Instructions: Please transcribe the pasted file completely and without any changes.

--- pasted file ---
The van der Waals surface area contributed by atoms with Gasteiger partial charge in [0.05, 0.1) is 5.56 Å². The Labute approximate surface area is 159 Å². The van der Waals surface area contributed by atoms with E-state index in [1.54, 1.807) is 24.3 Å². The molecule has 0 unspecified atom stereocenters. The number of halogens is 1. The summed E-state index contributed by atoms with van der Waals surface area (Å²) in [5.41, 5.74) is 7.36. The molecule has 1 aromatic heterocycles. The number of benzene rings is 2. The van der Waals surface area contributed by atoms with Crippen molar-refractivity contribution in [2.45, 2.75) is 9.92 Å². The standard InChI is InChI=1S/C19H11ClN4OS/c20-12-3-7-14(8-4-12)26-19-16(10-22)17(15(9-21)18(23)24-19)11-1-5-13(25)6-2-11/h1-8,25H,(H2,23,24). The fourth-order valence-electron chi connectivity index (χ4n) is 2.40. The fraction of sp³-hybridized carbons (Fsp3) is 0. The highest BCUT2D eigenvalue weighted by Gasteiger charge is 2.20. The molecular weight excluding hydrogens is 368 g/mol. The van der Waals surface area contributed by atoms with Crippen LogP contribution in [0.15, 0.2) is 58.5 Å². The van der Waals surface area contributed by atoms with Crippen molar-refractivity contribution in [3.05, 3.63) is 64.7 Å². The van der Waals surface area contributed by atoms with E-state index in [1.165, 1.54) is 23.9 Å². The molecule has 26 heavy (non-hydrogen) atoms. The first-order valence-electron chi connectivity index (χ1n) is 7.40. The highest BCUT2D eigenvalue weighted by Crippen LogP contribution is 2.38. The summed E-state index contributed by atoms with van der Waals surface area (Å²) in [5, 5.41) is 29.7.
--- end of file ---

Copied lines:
The van der Waals surface area contributed by atoms with Gasteiger partial charge in [0.05, 0.1) is 5.56 Å². The Labute approximate surface area is 159 Å². The van der Waals surface area contributed by atoms with E-state index in [1.54, 1.807) is 24.3 Å². The molecule has 0 unspecified atom stereocenters. The number of halogens is 1. The summed E-state index contributed by atoms with van der Waals surface area (Å²) in [5.41, 5.74) is 7.36. The molecule has 1 aromatic heterocycles. The number of benzene rings is 2. The van der Waals surface area contributed by atoms with Crippen molar-refractivity contribution in [2.45, 2.75) is 9.92 Å². The standard InChI is InChI=1S/C19H11ClN4OS/c20-12-3-7-14(8-4-12)26-19-16(10-22)17(15(9-21)18(23)24-19)11-1-5-13(25)6-2-11/h1-8,25H,(H2,23,24). The fourth-order valence-electron chi connectivity index (χ4n) is 2.40. The fraction of sp³-hybridized carbons (Fsp3) is 0. The highest BCUT2D eigenvalue weighted by Gasteiger charge is 2.20. The molecular weight excluding hydrogens is 368 g/mol. The van der Waals surface area contributed by atoms with Crippen LogP contribution in [0.15, 0.2) is 58.5 Å². The van der Waals surface area contributed by atoms with Crippen molar-refractivity contribution in [3.05, 3.63) is 64.7 Å². The van der Waals surface area contributed by atoms with E-state index in [1.165, 1.54) is 23.9 Å². The molecule has 26 heavy (non-hydrogen) atoms. The first-order valence-electron chi connectivity index (χ1n) is 7.40. The highest BCUT2D eigenvalue weighted by Crippen LogP contribution is 2.38. The summed E-state index contributed by atoms with van der Waals surface area (Å²) in [5, 5.41) is 29.7.